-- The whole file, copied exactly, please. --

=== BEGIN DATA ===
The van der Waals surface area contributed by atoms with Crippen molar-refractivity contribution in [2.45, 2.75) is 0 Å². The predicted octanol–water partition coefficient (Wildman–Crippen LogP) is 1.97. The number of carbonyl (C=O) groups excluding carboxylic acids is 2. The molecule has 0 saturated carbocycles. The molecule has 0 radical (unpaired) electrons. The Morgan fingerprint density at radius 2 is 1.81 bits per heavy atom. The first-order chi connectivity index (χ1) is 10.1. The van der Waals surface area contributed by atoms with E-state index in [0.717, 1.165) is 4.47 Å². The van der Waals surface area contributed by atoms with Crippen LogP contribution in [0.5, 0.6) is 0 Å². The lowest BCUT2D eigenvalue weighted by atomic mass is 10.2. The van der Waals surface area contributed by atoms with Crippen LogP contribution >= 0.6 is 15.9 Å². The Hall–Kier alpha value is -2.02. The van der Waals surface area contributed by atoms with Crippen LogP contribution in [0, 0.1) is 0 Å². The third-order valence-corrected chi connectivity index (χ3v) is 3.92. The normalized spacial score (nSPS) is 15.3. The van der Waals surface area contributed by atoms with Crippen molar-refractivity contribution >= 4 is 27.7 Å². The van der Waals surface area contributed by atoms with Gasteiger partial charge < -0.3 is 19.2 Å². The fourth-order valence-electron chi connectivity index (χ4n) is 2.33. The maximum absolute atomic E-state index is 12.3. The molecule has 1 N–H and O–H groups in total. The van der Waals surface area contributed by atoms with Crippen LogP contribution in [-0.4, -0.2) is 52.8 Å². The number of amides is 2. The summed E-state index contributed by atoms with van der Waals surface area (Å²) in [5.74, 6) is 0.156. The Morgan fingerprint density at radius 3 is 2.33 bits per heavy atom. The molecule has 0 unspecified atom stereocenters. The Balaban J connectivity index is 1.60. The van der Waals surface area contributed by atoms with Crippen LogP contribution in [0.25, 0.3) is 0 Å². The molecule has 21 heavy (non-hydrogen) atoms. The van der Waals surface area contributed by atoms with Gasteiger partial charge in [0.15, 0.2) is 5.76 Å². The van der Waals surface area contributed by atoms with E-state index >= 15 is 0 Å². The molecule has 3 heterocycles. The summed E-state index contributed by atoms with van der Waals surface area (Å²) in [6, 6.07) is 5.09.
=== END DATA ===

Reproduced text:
The van der Waals surface area contributed by atoms with Crippen molar-refractivity contribution in [2.45, 2.75) is 0 Å². The predicted octanol–water partition coefficient (Wildman–Crippen LogP) is 1.97. The number of carbonyl (C=O) groups excluding carboxylic acids is 2. The molecule has 0 saturated carbocycles. The molecule has 0 radical (unpaired) electrons. The Morgan fingerprint density at radius 2 is 1.81 bits per heavy atom. The first-order chi connectivity index (χ1) is 10.1. The van der Waals surface area contributed by atoms with E-state index in [0.717, 1.165) is 4.47 Å². The van der Waals surface area contributed by atoms with Crippen LogP contribution in [0.5, 0.6) is 0 Å². The lowest BCUT2D eigenvalue weighted by atomic mass is 10.2. The van der Waals surface area contributed by atoms with Crippen LogP contribution >= 0.6 is 15.9 Å². The Hall–Kier alpha value is -2.02. The van der Waals surface area contributed by atoms with Crippen LogP contribution in [0, 0.1) is 0 Å². The third-order valence-corrected chi connectivity index (χ3v) is 3.92. The normalized spacial score (nSPS) is 15.3. The van der Waals surface area contributed by atoms with Crippen molar-refractivity contribution >= 4 is 27.7 Å². The van der Waals surface area contributed by atoms with Gasteiger partial charge < -0.3 is 19.2 Å². The fourth-order valence-electron chi connectivity index (χ4n) is 2.33. The maximum absolute atomic E-state index is 12.3. The molecule has 1 N–H and O–H groups in total. The van der Waals surface area contributed by atoms with Crippen LogP contribution in [-0.4, -0.2) is 52.8 Å². The number of amides is 2. The summed E-state index contributed by atoms with van der Waals surface area (Å²) in [5.74, 6) is 0.156. The Morgan fingerprint density at radius 3 is 2.33 bits per heavy atom. The molecule has 0 unspecified atom stereocenters. The Balaban J connectivity index is 1.60. The van der Waals surface area contributed by atoms with Crippen LogP contribution in [0.25, 0.3) is 0 Å². The molecule has 21 heavy (non-hydrogen) atoms. The van der Waals surface area contributed by atoms with Gasteiger partial charge in [0.15, 0.2) is 5.76 Å². The van der Waals surface area contributed by atoms with E-state index >= 15 is 0 Å². The molecule has 3 heterocycles. The summed E-state index contributed by atoms with van der Waals surface area (Å²) in [6, 6.07) is 5.09.